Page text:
“Company culture” is an interesting term. On the one hand, it’s a vague buzz phrase––the kind of thing employers pay lip service to without really thinking about what it means. On the other hand, it’s everything: the spirit at the core of your business that affects how every part of it runs.
The reason culture is so difficult to nail down is that it’s not a discrete thing. You can’t just wake up one morning, decide your company culture is lacking, and hunker down to fix it. A company is made up of human beings. The way those people see the world––and the way they see your business––is your company culture. You can’t change that overnight.
What you can do is work intentionally, from the start, to find and cultivate employees who share your values and vision. If the team brings these values to life through each new decision, a worthy company culture can naturally follow.
FINDING THE RIGHT PEOPLE
Of course, some decisions matter more than others––and hiring decisions are right near the top. In my experience, there is one central quality leaders should be seeking in their team members. That quality is dedication.
From a leader’s perspective, you should be seeking out people who care about your mission and vision just as much as you do. People who are passionate even when you’re not in the room. People who are driven not by a desire to simply please their supervisor but by what you’re building together.
The work isn’t always going to be fun—or easy. There will be false starts, dead-ends, missteps; there always are. Overcoming those obstacles and getting a business to the next level requires a belief that the mission is worth it and that your shared project actually matters.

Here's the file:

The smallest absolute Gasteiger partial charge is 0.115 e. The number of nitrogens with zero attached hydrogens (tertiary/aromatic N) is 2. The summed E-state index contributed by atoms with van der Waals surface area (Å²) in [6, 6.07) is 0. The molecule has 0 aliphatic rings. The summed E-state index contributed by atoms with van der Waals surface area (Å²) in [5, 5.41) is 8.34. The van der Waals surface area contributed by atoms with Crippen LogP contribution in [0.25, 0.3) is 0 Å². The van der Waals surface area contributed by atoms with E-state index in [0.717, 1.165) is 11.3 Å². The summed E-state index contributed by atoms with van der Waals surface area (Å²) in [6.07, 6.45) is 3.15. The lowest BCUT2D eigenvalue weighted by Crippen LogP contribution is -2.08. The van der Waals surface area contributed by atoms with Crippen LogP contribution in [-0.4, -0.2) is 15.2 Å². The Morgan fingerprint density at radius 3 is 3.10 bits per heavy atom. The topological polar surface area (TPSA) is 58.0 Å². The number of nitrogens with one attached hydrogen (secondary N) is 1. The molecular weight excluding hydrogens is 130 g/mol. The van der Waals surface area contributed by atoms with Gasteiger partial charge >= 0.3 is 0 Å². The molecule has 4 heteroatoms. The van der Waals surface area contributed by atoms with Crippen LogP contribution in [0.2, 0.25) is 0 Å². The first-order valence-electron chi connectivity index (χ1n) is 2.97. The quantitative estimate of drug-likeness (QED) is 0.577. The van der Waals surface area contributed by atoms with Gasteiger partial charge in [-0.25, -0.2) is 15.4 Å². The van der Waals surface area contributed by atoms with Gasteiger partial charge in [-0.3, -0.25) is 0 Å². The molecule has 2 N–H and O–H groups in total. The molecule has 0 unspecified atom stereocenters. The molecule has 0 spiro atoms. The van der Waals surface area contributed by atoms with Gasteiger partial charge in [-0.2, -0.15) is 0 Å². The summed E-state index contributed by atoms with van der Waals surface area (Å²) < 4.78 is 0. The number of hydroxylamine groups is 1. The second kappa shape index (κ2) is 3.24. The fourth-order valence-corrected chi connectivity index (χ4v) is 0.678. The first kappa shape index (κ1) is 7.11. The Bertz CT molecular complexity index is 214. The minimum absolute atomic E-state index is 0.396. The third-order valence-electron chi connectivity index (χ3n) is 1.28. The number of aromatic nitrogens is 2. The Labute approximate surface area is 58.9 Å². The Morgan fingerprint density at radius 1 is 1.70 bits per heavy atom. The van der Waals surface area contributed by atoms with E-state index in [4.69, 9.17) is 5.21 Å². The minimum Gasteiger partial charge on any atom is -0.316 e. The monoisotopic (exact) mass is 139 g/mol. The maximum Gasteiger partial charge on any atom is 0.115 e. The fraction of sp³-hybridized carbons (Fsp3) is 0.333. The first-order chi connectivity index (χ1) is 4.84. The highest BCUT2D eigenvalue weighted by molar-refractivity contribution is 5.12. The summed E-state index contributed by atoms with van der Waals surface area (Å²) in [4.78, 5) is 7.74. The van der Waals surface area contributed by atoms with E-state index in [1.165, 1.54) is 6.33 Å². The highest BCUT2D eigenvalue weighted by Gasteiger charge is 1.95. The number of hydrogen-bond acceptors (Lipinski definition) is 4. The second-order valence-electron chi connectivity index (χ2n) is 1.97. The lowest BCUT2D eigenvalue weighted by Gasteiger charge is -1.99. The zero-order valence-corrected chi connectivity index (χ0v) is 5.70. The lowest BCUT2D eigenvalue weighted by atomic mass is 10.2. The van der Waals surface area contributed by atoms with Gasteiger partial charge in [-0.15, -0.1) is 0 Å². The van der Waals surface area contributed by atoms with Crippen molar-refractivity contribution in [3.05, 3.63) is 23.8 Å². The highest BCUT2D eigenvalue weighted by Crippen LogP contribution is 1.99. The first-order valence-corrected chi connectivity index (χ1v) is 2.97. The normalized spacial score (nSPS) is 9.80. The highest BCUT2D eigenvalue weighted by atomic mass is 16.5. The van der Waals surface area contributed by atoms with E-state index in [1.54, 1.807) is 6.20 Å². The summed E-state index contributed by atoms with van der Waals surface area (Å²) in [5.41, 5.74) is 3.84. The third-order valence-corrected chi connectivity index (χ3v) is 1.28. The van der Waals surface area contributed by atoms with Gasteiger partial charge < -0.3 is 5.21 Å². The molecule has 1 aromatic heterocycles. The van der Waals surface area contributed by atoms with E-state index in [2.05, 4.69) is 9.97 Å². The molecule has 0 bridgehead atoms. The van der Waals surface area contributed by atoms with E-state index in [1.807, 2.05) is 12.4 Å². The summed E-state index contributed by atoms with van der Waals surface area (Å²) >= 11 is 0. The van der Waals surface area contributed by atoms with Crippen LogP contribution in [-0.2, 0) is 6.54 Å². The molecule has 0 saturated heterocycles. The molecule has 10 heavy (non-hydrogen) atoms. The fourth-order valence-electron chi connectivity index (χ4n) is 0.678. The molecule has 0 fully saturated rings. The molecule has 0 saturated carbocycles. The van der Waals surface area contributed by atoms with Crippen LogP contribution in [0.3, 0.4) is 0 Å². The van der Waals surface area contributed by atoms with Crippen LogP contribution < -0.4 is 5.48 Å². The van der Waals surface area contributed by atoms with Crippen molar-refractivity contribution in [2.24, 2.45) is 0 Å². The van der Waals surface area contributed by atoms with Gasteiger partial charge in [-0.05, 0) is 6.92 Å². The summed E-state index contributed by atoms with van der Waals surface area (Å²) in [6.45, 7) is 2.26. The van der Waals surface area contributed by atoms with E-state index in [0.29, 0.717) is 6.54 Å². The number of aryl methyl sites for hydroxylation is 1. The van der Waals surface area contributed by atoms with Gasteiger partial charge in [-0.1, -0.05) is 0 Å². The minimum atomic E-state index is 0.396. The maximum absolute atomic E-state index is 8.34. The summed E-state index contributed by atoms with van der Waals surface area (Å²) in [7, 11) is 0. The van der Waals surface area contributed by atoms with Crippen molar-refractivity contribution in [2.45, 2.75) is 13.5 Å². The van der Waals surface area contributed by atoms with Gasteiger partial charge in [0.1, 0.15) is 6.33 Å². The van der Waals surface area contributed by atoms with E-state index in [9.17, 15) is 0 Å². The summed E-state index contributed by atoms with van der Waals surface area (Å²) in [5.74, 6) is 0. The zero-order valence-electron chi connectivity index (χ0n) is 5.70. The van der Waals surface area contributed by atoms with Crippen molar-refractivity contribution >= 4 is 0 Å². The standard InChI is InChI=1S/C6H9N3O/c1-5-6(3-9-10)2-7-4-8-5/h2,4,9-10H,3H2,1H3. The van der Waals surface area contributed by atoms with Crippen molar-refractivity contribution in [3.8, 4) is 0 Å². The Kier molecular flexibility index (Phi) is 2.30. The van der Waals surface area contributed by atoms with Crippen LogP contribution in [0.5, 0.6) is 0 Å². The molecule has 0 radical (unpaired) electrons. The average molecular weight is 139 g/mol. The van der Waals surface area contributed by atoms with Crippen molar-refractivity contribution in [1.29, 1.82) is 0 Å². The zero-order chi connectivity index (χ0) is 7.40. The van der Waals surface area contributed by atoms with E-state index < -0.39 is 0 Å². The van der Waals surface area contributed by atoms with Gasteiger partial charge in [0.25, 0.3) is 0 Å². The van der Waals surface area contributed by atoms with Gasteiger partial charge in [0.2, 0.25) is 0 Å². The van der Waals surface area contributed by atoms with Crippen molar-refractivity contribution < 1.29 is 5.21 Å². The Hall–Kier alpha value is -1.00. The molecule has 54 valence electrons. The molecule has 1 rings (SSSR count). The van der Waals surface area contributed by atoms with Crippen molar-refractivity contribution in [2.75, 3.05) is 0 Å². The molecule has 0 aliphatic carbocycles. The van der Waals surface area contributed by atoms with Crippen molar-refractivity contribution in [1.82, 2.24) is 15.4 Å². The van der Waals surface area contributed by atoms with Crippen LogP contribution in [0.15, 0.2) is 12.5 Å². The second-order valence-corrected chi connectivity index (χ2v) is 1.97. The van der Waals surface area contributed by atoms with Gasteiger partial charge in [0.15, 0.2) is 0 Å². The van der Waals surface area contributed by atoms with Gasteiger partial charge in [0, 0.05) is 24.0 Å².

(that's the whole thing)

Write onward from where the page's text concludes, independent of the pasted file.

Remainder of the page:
It can be hard to determine these qualities during the hiring process. But just remember that it’s not about finding people with precisely your interests or your background. It’s about finding people who are motivated and excited by what you’re trying to accomplish together.
GIVING YOUR PEOPLE SPACE
Once you’ve found those employees, you have to give them room to create and build.
A lot of companies talk about the importance of exploration and letting employees maneuver off the track in the service of innovation. But in the day-to-day, it can be easy to lose track of that ambition.
For that reason, it’s essential for your company culture to let your employees veer off-script from time to time. It might not always breed results, but more often than not, with the right people in place, it will. And just as importantly, it can foster the trust and creativity that are central to any thriving company culture.
IN-PERSON OR REMOTE? DON’T WORRY ABOUT IT
If your employees are passionate about your mission and empowered to bring it to life, does it matter where they do it? Many would argue yes—that company culture can only exist inside of four walls, and if you can’t take in company culture by physically walking around a room, you may as well not have one.
I beg to differ. In-person work can absolutely yield excellent results, but I believe flexibility—meeting employees where they are—is what matters. Anyone who thinks you can’t have a strong company culture without an office should probably rethink their definition of company culture.
If I had to offer a definition of my own, it would go something like this: company culture is the byproduct of a workplace—in-person, remote, or both—in which people dedicated to a mission feel empowered to take that mission forward. Culture is how things fall in place organically, without anyone consciously directing it, when you’re all immersed in a shared vision and the day-to-day task at hand.
Nadav Shoval is the co-founder and CEO of OpenWeb, the premium audience relationship platform.